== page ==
THE PARENTS: Tiffany Guerreiro, 30, and Gregg Guerreiro, of Souderton
THE CHILDREN: Alice, 6; Belle, 5; and Gracen, 4, all adopted Sept. 19, 2019; Everest, 2
A MEMORABLE MOMENT: When Gracen, fiercely independent even as a toddler, called Tiffany “Mama” for the first time.
Even before their first date — an Italian restaurant, where Gregg brought yellow roses and Tiffany splashed red sauce all over her shirt — the two wrote letters to each other confiding their mutual attraction.
He was a good listener with a solid work ethic; she had a winning smile and a dedication to other people. Both loved skiing, snowmobiling, and mountain-biking. They’d known each other practically all their lives, since Tiffany was 7 and Gregg, then 12, became best friends with her brother.
The first summer they dated, Gregg was driving home one day and heard a song on the radio by Steven Curtis Chapman, a contemporary Christian songwriter who adopted three girls from China: “When love takes you home and says you belong here. …”
Gregg told Tiffany about his reaction. “I feel like God wants me to adopt. Is that something you’ve ever thought about before?” Tiffany nearly wept. “I’ve been thinking about it for 10 years,” she said.
When Tiffany was a child — the middle of seven siblings — her family welcomed foster children, young refugees from Sudan, pregnant women who were making adoption plans for their babies, people who needed a refuge.
“I had that culture in my home of welcoming people who could be family but were not related biologically. It was part of our heartbeat for many years,” she says.
The couple married in 2009: a winter wedding featuring homemade soups, apple crisp, and a hot chocolate bar, 12 months after their leap-year-day engagement. At one point, the couple paused for a moment on the second-story loft of their reception venue, a historic barn in Dublin, Pa. “We had two minutes of quiet, looking out over the reception hall with all the people who love us,” Gregg recalls.
Over the next eight years, Tiffany built a practice as a nutritional therapist; Gregg worked in insurance. They researched adoption and learned that sibling groups and “older” children — those over age 2 — had a hard time finding permanent homes. “That really hit our hearts,” Gregg says.
The agency they chose, Bethany Christian Services, required 24 hours of training, including sessions on neurobiology and the impact of early childhood neglect. They learned that separation from biological parents, even if those parents aren’t able to meet a child’s needs, is always a traumatic event.
“It takes the heroism out of adoption,” says Tiffany. “Adoptive parents may think, ‘Oh, I’m rescuing them.’ But that’s not it. They just have needs that are not being met, that you can meet.”
One day they read a description of three sisters — aged 3, 2, and 14 months — on the state adoption network’s website. “I just felt like these are our little people,” Tiffany says. The girls were in two different foster homes, the older two separated from their younger sister, and case workers wanted them to be together.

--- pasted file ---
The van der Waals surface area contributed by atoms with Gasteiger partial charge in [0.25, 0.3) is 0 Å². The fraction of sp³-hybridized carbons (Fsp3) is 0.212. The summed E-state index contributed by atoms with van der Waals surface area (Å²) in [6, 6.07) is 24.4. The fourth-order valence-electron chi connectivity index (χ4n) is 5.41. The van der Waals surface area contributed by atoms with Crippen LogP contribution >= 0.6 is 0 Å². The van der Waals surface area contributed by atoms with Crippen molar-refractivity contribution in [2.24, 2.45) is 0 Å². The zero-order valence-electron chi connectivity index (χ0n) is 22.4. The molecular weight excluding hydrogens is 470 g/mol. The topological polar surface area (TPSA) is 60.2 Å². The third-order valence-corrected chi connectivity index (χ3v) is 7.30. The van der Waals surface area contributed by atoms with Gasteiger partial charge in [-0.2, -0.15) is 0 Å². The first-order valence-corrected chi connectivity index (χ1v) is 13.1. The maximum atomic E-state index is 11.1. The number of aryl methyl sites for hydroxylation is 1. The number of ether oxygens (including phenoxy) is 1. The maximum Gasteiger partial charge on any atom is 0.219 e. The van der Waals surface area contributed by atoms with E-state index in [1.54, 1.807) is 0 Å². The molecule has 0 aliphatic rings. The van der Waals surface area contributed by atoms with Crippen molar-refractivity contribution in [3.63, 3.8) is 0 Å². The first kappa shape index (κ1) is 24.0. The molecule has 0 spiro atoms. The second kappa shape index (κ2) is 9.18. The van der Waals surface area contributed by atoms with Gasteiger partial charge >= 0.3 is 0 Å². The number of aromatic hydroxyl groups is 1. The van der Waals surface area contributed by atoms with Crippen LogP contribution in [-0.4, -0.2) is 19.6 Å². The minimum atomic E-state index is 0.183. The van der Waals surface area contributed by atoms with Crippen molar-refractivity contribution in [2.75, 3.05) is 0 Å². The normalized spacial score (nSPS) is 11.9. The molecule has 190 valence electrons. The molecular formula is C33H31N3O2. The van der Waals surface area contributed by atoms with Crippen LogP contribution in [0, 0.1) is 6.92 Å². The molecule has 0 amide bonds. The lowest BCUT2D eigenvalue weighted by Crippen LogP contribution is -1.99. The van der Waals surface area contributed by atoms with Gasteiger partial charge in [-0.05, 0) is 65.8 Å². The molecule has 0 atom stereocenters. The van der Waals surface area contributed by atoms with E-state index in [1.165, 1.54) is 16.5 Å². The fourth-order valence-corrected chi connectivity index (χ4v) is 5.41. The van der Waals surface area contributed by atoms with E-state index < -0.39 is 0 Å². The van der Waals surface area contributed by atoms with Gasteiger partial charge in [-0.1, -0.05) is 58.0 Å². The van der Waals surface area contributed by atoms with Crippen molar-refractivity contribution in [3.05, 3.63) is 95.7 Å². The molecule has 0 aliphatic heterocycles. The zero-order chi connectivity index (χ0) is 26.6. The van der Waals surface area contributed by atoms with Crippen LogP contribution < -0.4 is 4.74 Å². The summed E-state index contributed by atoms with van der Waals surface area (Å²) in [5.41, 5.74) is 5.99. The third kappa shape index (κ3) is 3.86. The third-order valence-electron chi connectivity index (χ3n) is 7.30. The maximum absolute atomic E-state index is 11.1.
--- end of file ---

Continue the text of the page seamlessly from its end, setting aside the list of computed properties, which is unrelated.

Tiffany and Gregg drove to Somerset for an interview. On the way home, Tiffany started vomiting: car sickness, she figured. But a pregnancy test the next morning said otherwise — a surprise, since she’d been diagnosed with infertility early in their marriage.
Case workers said the pregnancy wouldn’t change their eligibility to foster the three girls. So, for the next five months, the couple drove their Honda minivan every other weekend to Pittsburgh to fetch the girls for a four-day visit.
The first trip was strangely smooth: the girls were happy with stickers and books and a stop at Chick-fil-A, bedtime with songs, and teeth-brushing. “It was this weird feeling: nice and cozy but also … we have three strangers in our house,” Tiffany recalls. “We didn’t know what their needs were, what their personalities were.”
As their relationship with the girls grew, so did Tiffany’s belly; the girls would lift her shirt and blow kisses to “Baby G” or suggest books to read to their unborn sibling. “We talked about how Baby G would come into the world, how there would be bear hugs around my belly and it would get tight and a little painful,” Tiffany says.
In the fall of 2017, a judge decided the girls could move in permanently with Tiffany and Gregg and changed their goal from reunification to adoption, a shift that surprised Tiffany with its swirl of relief and sorrow. Adoption meant a rupture for the girls’ biological parents, a loss for the foster families who had nurtured them. “We were all crying,” she says.
Two months later, after going outside with Gregg to gaze at the full moon, Tiffany felt decisive contractions, different from the every-20-minutes variety she’d had previously. She labored in a rocker from 11 p.m. until 4 a.m. Everest was born, at home, at 6:10. Tiffany remembers reaching down to kiss his head, then watching the baby open his eyes, arch his back, and gaze at Gregg.
“If you ask Alice, Belle, and Gracen how babies are born, they say, ‘You go to sleep, then you wake up and you meet your brother,’ ” Tiffany said with a laugh.
Now, with four children close in age, the hardest part of parenting is the endless need. “No one can do anything for themselves. I have to help with socks and shoes and hair and clothes and food.”
A “slow Sunday” may be upended because one child decides to plug the sink and play in water. Getting all four kids out of the house is a monumental task. But then they pile into the van for a camping trip or a drive to Vermont, and some tiny “aha” — a child blissfully covered in mud or chasing a tadpole — makes the effort worthwhile.